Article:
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Classical Music

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ENTERTAINMENT
January 25, 2009 | By David Patrick Stearns and Peter Dobrin, Inquirer music critics
Enjoy the music while you can. The economic downturn has had no immediate impact on classical-music programming, which is devised and funded at least a year in advance and is, for the moment, perfectly safe. It may even be more accessible these days: Tickets could be easier to come by, especially if many are left over from subscription sales. But the stock-market gyrations that began last fall will be felt come next fall. So here it is: the glory that is 21st-century Philadelphia - for however long it lasts.
ENTERTAINMENT
February 27, 1986 | By Daniel Webster, Inquirer Music Critic
President Reagan has not yet sent Philip Habib to the bunker housing the National Academy of Recording Arts & Sciences (NARAS), but some high-level problem-solver may be needed before that group detonates another round of Grammy Awards. In the past, the Grammys for classical-music recordings have escaped broad notice for the fundamental reason that prizes are at best meaningless in art and at worst destructive. Pictures of Soviet composers wearing their medals make musicians laugh - a little sadly.
NEWS
January 29, 2012 | By Peter Dobrin, Inquirer Music Critic
The Kimmel Center is presenting less expensive, less exotic visiting orchestras. Local ensembles are increasing collaborations, so that the same event does double or triple duty by counting as a concert in the brochures of multiple organizations. And the city's musical face to the larger world, the Philadelphia Orchestra, has been in bankruptcy more than nine months and doesn't hope to exit until sometime after the filing's first anniversary. Times are tough. Young artists from the Curtis Institute of Music are leaving the nest and heading into careers of equal parts risk and promise.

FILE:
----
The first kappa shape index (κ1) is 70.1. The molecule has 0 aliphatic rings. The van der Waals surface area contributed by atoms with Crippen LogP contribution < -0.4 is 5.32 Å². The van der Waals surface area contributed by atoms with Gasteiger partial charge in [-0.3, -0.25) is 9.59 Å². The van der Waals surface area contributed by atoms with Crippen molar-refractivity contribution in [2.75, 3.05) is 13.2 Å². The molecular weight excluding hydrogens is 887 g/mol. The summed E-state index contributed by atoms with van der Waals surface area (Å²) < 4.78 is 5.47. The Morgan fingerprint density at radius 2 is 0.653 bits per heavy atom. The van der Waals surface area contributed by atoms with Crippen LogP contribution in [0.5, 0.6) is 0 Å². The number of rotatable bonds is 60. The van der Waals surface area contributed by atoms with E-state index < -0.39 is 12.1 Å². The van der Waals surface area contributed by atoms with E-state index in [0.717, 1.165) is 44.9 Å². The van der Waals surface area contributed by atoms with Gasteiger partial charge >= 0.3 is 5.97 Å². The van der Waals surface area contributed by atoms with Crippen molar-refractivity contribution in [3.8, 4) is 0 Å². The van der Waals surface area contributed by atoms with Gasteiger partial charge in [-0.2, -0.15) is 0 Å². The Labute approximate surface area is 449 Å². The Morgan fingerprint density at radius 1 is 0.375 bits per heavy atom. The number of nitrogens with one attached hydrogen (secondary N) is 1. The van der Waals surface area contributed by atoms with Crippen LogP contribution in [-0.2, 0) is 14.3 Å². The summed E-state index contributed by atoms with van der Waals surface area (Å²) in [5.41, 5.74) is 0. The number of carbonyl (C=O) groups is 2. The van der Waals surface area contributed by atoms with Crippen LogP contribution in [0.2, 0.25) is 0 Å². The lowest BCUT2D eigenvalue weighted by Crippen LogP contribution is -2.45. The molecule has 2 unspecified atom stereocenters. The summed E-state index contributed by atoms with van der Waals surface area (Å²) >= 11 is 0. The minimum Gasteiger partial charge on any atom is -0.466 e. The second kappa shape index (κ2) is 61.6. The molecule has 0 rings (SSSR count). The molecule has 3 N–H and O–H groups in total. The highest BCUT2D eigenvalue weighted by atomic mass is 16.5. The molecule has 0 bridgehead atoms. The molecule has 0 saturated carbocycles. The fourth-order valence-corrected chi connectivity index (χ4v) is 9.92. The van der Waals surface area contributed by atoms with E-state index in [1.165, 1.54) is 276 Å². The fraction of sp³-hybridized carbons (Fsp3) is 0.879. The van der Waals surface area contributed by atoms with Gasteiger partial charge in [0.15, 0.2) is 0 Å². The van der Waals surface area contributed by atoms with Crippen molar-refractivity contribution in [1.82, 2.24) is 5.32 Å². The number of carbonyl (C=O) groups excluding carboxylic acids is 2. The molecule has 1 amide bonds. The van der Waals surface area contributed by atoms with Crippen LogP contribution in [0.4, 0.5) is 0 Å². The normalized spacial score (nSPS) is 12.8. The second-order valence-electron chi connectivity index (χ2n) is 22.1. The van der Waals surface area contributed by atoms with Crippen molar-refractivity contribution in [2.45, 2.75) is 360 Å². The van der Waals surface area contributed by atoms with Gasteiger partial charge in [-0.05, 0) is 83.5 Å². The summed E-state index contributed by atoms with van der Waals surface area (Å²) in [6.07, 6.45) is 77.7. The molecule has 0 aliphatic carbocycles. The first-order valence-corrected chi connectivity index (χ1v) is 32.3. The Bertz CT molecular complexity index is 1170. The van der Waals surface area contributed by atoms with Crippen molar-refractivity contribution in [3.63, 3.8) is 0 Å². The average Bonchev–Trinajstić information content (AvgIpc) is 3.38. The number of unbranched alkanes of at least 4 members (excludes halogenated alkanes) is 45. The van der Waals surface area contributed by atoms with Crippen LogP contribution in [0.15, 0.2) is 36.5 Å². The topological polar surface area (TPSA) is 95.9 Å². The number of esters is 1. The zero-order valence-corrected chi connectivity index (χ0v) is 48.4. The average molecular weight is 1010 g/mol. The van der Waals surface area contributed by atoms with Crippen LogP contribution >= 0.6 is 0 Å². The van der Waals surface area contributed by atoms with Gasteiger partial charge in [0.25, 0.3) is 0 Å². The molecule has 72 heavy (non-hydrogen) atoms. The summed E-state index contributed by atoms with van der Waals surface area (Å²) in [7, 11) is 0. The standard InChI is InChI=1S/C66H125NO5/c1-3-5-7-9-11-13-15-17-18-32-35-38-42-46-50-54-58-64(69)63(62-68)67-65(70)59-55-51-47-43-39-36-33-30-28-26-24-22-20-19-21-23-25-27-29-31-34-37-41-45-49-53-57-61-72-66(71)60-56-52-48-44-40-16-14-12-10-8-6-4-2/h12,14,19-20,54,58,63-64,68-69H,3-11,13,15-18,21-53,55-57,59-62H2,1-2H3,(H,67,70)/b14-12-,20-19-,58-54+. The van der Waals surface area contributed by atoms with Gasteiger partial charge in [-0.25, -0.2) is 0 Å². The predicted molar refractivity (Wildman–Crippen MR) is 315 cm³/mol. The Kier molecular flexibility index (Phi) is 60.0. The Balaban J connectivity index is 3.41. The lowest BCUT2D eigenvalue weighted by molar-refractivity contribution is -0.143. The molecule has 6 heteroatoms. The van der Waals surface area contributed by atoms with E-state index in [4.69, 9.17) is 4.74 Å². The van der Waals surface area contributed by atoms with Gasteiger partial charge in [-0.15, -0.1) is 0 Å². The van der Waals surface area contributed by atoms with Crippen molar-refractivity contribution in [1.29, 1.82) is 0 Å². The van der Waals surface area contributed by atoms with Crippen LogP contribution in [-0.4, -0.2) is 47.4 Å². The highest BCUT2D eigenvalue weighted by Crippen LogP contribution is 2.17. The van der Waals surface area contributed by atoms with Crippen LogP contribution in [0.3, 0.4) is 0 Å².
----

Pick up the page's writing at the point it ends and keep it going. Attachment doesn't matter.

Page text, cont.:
NEWS
September 24, 1987 | By Lesley Valdes, Inquirer Music Critic
Unlike its counterparts overseas, the American classical music industry has never made enough of a fuss about music of its own. This is due partly to the conservative nature of the art form itself: Patriotism, like protest movements, usually circles round the masses rather than more elitist groups. Then, too, it has taken a long long time to get over our cultural inferiority complex. Lacking a Three B's of American repertoire to enthuse over, major record companies here have gladly stuck to safer European classics - which in recent years has been easy to do, because a number of firms have been sold to conglomerates based abroad.
ENTERTAINMENT
July 30, 1995 | By Peter Dobrin, INQUIRER STAFF WRITER